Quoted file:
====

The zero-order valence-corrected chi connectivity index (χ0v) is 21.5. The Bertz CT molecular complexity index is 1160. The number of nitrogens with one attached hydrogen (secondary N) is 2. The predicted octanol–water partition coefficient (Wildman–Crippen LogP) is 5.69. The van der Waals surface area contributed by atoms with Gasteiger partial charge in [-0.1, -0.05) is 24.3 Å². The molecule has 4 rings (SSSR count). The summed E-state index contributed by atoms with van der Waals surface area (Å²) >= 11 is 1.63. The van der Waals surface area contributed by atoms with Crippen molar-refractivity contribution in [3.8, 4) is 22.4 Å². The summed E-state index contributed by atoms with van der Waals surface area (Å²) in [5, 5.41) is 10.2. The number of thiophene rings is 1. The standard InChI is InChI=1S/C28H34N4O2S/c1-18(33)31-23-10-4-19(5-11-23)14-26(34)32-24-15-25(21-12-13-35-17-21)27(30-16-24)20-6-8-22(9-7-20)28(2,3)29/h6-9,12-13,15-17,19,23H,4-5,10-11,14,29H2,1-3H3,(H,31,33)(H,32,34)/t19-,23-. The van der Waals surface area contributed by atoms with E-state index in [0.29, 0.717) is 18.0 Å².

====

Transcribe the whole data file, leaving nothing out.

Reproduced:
The zero-order valence-corrected chi connectivity index (χ0v) is 21.5. The Bertz CT molecular complexity index is 1160. The number of nitrogens with one attached hydrogen (secondary N) is 2. The predicted octanol–water partition coefficient (Wildman–Crippen LogP) is 5.69. The van der Waals surface area contributed by atoms with Gasteiger partial charge in [-0.1, -0.05) is 24.3 Å². The molecule has 4 rings (SSSR count). The summed E-state index contributed by atoms with van der Waals surface area (Å²) >= 11 is 1.63. The van der Waals surface area contributed by atoms with Crippen molar-refractivity contribution in [3.8, 4) is 22.4 Å². The summed E-state index contributed by atoms with van der Waals surface area (Å²) in [5, 5.41) is 10.2. The number of thiophene rings is 1. The standard InChI is InChI=1S/C28H34N4O2S/c1-18(33)31-23-10-4-19(5-11-23)14-26(34)32-24-15-25(21-12-13-35-17-21)27(30-16-24)20-6-8-22(9-7-20)28(2,3)29/h6-9,12-13,15-17,19,23H,4-5,10-11,14,29H2,1-3H3,(H,31,33)(H,32,34)/t19-,23-. The van der Waals surface area contributed by atoms with E-state index in [0.29, 0.717) is 18.0 Å².